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Social Studies 10-2
Chapter 9: Historical Globalization and Imperialism:
Notes: DRIVING IMPERIALISM – p. 144-147
Imperialism: The policy of one country extending political, economic, or military
control over another.
In the 19th century, Europeans took over vast regions of the world. They engaged
inhabitants in economic partnerships.
Chapter Issue: To what extent was imperialism a beneficial force?
Imperialism is sometimes called empire building. Throughout the course of
human history many empires have risen and fallen.
European imperialism has its roots in early mercantilism. It caused huge increases
in trade and exploration around the world. It brought peoples into contact that
had never had the opportunity to meet before.
By 1814, the world had seen about 400 years of outward expansion of European
power over the peoples’ in other continents.
The word imperialism came into use in the mid-1800’s when the world saw a
great surge of empires led by European countries. By 1815, most European
countries were increasingly industrialized. They needed two things to keep their
industrialized economies going:
• Raw materials with which they could create goods to sell
• Markets to buy those goods
Europe was running out of both. Europeans began looking outside of their
borders for cheaper and more abundant raw materials.
They used their armies to acquire territories all over the world. These territories
provided them with both raw materials and markets for their goods.
The Europeans valued these territories so much that they fought wars with each
other over which country would control which region.
This eventually leads Europe to fight the “War to End all Wars” or “the Great
War” in 1914.
Social Studies 10-2
Chapter 9: Historical Globalization and Imperialism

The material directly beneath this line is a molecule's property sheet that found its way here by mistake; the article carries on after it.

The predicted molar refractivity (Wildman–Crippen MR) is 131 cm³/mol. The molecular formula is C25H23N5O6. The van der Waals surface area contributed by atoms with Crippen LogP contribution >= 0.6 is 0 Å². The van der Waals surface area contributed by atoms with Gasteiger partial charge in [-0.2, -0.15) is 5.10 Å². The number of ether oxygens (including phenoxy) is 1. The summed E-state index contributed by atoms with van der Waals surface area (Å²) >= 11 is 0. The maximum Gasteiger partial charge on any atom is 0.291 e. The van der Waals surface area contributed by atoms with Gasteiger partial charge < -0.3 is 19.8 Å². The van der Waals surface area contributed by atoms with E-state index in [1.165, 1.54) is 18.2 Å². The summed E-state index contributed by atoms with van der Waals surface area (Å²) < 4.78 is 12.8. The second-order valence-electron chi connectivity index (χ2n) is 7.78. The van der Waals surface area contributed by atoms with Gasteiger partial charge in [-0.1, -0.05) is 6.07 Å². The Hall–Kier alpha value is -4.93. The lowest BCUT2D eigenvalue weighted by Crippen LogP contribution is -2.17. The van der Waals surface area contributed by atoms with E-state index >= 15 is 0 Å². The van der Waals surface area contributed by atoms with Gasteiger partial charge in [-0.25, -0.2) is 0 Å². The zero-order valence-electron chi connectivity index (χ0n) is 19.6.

Justifying the Methods: Eurocentric Views (p.148-151)
Early arguments in favor of imperialism were based on ECONOMIC grounds.
Europeans needed raw material, so they took them from where they could.
Many Europeans claimed they were helping countries modernize.
Ex) The British helped build an extensive railway in India
Who benefited from the building of a railway in India? –
the British or the people of India?
Many Europeans claimed they were helping countries modernize.
Ex) The Canadian government move Inuit in the 1950’s who were living a
traditional lifestyle on the land into year round communities with permanent
housing. The Canadian government said they wanted to ensure that the Inuit had
sufficient housing, food, and schooling, and wanted to provide them with benefits
such as modern medicine and technology. Others argue that the Canadian
government did this to solidify Canada’s land claim to the region.
Europeans claimed that Western people and the Western cultures were superior to
those of Indigenous People and the Europeans claimed it was their duty to
“civilize” Indigenous people.
The Europeans tried to justify their actions in Africa and other European colonies
by claiming that they had A RESPONSIBILITY to “uplift, civilize, and
Christianize” the Indigenous people of the world. This so-called duty became
known as “The White Man’s Burden” after a popular poem written in 1899 by
Rudyard Kipling.
Many Europeans claimed they were helping countries modernize.
Ex) Jesuits of New France worked tirelessly to convert the First Nations and Inuit
to Christianity.
Global Trade in People – SLAVERY
Eurocentrism became so extreme that some Europeans felt that Indigenous people
were little more than commodities – something to be bought and sold. Between
1650 and 1900, approximately 28 million Africans were put on ships and sold into
slavery on the other side of the Atlantic Ocean.
“The Middle Passage” (Figure 9-7, page 150) was the name given to the route
used by European countries to exchange goods across the Atlantic:
a)European traders would export manufactured goods to the West Coast of Africa.